Doomsday surge never occurred.
The Glazer Children's Museum had braced for the worst as Hurricane Irma approached Florida. The 53,000-square-foot museum's picturesque setting along the city's downtown waterfront meant it was in for destructive flooding if the Hillsborough River breached its banks, as many experts forecast.
Luckily, the doomsday storm surge never occurred, and the museum and its neighbors were spared.
Jennifer Stancil, president and CEO of the Glazer Children's Museum, tells Coffee Talk the institution knew it would have a vital role to play in Irma's aftermath. It prepared its strategy accordingly.
Children's museums, she says, typically see a “student surge” when schools close in times of crisis. “So I reached out to our colleagues in Houston and Louisiana about reopening and how they handled it and what it meant to their communities,” she says, referring to areas where Hurricane Harvey wreaked havoc.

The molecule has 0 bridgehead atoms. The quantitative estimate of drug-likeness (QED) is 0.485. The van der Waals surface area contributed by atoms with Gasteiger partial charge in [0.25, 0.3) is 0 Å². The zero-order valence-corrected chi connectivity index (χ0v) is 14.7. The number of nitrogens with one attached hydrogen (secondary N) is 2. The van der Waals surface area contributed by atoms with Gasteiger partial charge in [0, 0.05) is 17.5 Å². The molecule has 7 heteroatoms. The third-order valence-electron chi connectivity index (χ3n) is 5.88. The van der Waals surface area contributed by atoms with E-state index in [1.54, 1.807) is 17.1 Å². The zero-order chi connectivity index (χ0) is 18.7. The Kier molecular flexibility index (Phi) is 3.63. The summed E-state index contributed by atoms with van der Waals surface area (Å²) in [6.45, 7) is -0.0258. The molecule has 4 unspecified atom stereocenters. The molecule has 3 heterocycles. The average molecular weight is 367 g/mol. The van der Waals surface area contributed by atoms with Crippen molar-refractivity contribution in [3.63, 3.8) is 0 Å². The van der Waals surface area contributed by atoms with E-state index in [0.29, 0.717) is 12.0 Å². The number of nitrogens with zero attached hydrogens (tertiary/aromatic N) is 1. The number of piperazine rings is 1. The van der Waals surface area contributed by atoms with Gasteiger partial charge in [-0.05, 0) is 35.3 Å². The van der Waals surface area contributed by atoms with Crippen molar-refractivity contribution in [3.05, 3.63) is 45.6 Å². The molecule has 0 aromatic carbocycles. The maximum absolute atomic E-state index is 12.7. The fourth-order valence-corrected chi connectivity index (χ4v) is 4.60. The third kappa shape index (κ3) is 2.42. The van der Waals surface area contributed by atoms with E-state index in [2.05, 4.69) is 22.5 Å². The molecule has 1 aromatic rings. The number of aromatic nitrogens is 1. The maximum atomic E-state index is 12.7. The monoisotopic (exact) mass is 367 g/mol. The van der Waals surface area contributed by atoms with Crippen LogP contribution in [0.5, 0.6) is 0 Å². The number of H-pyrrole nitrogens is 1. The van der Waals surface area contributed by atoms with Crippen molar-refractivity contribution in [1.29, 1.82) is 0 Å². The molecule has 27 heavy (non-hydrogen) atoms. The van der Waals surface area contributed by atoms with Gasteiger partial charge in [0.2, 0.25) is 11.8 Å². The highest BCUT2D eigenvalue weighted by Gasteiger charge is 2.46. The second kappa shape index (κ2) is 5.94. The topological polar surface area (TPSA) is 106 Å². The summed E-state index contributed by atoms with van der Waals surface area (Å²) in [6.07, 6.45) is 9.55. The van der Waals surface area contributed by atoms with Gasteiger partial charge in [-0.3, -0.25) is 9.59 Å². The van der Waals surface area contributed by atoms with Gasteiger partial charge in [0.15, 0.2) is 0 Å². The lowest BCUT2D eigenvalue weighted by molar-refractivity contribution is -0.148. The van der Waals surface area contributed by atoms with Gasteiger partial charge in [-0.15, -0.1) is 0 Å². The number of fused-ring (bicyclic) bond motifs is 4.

The museum was back up and running by Wednesday, offering children and families without electricity and air conditioning a respite from adverse post-Irma conditions. Stancil says the museum has reduced its one-day admission from normally $15 to $7 — a change that will remain in effect for the entire month of September. The admission fee reduction will hit the museum harder financially than any of the damage it sustained during the storm, which was minimal, but Stancil and her staff are looking at the bigger picture.
“We're using every tool possible to communicate internally with each other as well as externally with the public about what's going on,” she says. In times of crisis, “people are craving information. So the best thing you can do, as a leader, is to make sure your communication is as transparent as you can make it.”